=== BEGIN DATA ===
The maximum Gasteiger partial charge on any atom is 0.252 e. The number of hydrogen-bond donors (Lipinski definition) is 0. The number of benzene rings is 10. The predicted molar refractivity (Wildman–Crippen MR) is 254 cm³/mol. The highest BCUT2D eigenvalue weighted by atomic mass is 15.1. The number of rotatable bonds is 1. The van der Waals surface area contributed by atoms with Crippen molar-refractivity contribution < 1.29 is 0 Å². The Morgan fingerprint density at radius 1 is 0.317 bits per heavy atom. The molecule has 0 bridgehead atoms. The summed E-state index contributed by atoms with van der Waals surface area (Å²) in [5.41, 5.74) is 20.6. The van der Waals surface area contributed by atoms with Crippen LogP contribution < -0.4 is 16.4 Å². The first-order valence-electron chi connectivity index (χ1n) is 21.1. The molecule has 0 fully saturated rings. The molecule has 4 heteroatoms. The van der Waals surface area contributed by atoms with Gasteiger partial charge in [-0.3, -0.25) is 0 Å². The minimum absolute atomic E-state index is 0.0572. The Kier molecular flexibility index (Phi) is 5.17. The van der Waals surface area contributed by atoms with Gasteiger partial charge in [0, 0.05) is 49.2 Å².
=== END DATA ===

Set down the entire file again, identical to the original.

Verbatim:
The maximum Gasteiger partial charge on any atom is 0.252 e. The number of hydrogen-bond donors (Lipinski definition) is 0. The number of benzene rings is 10. The predicted molar refractivity (Wildman–Crippen MR) is 254 cm³/mol. The highest BCUT2D eigenvalue weighted by atomic mass is 15.1. The number of rotatable bonds is 1. The van der Waals surface area contributed by atoms with Crippen molar-refractivity contribution < 1.29 is 0 Å². The Morgan fingerprint density at radius 1 is 0.317 bits per heavy atom. The molecule has 0 bridgehead atoms. The summed E-state index contributed by atoms with van der Waals surface area (Å²) in [5.41, 5.74) is 20.6. The van der Waals surface area contributed by atoms with Crippen LogP contribution < -0.4 is 16.4 Å². The first-order valence-electron chi connectivity index (χ1n) is 21.1. The molecule has 0 fully saturated rings. The molecule has 4 heteroatoms. The van der Waals surface area contributed by atoms with Gasteiger partial charge in [-0.3, -0.25) is 0 Å². The minimum absolute atomic E-state index is 0.0572. The Kier molecular flexibility index (Phi) is 5.17. The van der Waals surface area contributed by atoms with Gasteiger partial charge in [0, 0.05) is 49.2 Å².